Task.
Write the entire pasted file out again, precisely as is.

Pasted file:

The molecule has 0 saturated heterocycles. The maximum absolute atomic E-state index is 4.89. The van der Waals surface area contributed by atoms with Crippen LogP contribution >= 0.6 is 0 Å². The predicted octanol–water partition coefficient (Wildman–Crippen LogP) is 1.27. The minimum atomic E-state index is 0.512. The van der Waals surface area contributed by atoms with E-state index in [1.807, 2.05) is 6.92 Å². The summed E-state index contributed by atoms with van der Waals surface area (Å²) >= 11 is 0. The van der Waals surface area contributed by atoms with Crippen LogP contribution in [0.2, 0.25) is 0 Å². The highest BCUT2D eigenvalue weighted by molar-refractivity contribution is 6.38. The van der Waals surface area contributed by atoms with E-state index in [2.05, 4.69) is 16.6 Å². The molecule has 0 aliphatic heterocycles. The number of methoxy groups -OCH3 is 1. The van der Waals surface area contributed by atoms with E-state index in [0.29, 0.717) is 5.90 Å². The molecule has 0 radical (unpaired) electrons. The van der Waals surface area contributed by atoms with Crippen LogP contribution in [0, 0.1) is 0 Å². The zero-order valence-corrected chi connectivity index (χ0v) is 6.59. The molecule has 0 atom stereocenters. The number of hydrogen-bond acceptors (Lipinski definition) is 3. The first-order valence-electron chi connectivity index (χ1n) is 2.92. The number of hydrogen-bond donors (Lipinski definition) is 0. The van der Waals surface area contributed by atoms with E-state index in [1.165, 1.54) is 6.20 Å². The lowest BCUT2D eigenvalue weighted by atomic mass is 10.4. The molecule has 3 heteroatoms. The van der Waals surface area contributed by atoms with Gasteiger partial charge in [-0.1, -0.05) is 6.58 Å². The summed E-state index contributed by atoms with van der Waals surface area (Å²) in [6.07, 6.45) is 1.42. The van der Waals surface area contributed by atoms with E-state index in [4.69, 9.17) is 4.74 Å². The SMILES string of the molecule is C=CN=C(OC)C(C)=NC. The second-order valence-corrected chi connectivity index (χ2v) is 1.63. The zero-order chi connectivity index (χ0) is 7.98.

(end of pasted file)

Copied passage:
The molecule has 0 saturated heterocycles. The maximum absolute atomic E-state index is 4.89. The van der Waals surface area contributed by atoms with Crippen LogP contribution >= 0.6 is 0 Å². The predicted octanol–water partition coefficient (Wildman–Crippen LogP) is 1.27. The minimum atomic E-state index is 0.512. The van der Waals surface area contributed by atoms with E-state index in [1.807, 2.05) is 6.92 Å². The summed E-state index contributed by atoms with van der Waals surface area (Å²) >= 11 is 0. The van der Waals surface area contributed by atoms with Crippen LogP contribution in [0.2, 0.25) is 0 Å². The highest BCUT2D eigenvalue weighted by molar-refractivity contribution is 6.38. The van der Waals surface area contributed by atoms with E-state index in [2.05, 4.69) is 16.6 Å². The molecule has 0 aliphatic heterocycles. The number of methoxy groups -OCH3 is 1. The van der Waals surface area contributed by atoms with E-state index in [0.29, 0.717) is 5.90 Å². The molecule has 0 radical (unpaired) electrons. The van der Waals surface area contributed by atoms with Crippen LogP contribution in [0, 0.1) is 0 Å². The zero-order valence-corrected chi connectivity index (χ0v) is 6.59. The molecule has 0 atom stereocenters. The number of hydrogen-bond acceptors (Lipinski definition) is 3. The first-order valence-electron chi connectivity index (χ1n) is 2.92. The number of hydrogen-bond donors (Lipinski definition) is 0. The van der Waals surface area contributed by atoms with E-state index in [1.165, 1.54) is 6.20 Å². The lowest BCUT2D eigenvalue weighted by atomic mass is 10.4. The molecule has 3 heteroatoms. The van der Waals surface area contributed by atoms with Gasteiger partial charge in [-0.1, -0.05) is 6.58 Å². The summed E-state index contributed by atoms with van der Waals surface area (Å²) in [6.07, 6.45) is 1.42. The van der Waals surface area contributed by atoms with E-state index in [4.69, 9.17) is 4.74 Å². The SMILES string of the molecule is C=CN=C(OC)C(C)=NC. The second-order valence-corrected chi connectivity index (χ2v) is 1.63. The zero-order chi connectivity index (χ0) is 7.98.